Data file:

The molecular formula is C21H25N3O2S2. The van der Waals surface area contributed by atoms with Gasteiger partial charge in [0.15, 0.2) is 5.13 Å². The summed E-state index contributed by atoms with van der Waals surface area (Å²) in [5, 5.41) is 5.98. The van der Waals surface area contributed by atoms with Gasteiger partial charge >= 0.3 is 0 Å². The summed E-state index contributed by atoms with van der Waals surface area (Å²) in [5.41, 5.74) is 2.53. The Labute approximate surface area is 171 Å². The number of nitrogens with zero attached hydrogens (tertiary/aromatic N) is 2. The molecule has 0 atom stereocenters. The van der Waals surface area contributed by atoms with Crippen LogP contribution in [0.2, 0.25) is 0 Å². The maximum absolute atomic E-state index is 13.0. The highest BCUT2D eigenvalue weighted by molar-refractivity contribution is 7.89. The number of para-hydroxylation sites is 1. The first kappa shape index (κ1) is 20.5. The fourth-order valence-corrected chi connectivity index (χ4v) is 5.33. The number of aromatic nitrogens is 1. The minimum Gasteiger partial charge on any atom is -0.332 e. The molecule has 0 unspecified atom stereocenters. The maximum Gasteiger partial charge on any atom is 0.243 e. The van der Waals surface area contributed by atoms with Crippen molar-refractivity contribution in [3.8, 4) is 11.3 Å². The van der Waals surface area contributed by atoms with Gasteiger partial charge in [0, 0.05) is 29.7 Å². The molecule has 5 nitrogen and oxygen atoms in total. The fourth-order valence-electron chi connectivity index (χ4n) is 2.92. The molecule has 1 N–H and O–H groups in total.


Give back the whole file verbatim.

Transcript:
The molecular formula is C21H25N3O2S2. The van der Waals surface area contributed by atoms with Gasteiger partial charge in [0.15, 0.2) is 5.13 Å². The summed E-state index contributed by atoms with van der Waals surface area (Å²) in [5, 5.41) is 5.98. The van der Waals surface area contributed by atoms with Gasteiger partial charge >= 0.3 is 0 Å². The summed E-state index contributed by atoms with van der Waals surface area (Å²) in [5.41, 5.74) is 2.53. The Labute approximate surface area is 171 Å². The number of nitrogens with zero attached hydrogens (tertiary/aromatic N) is 2. The molecule has 0 atom stereocenters. The van der Waals surface area contributed by atoms with Crippen LogP contribution in [0.2, 0.25) is 0 Å². The maximum absolute atomic E-state index is 13.0. The highest BCUT2D eigenvalue weighted by molar-refractivity contribution is 7.89. The number of para-hydroxylation sites is 1. The first kappa shape index (κ1) is 20.5. The fourth-order valence-corrected chi connectivity index (χ4v) is 5.33. The number of aromatic nitrogens is 1. The minimum Gasteiger partial charge on any atom is -0.332 e. The molecule has 0 unspecified atom stereocenters. The maximum Gasteiger partial charge on any atom is 0.243 e. The van der Waals surface area contributed by atoms with Crippen molar-refractivity contribution in [3.8, 4) is 11.3 Å². The van der Waals surface area contributed by atoms with Gasteiger partial charge in [0, 0.05) is 29.7 Å². The molecule has 5 nitrogen and oxygen atoms in total. The fourth-order valence-electron chi connectivity index (χ4n) is 2.92. The molecule has 1 N–H and O–H groups in total.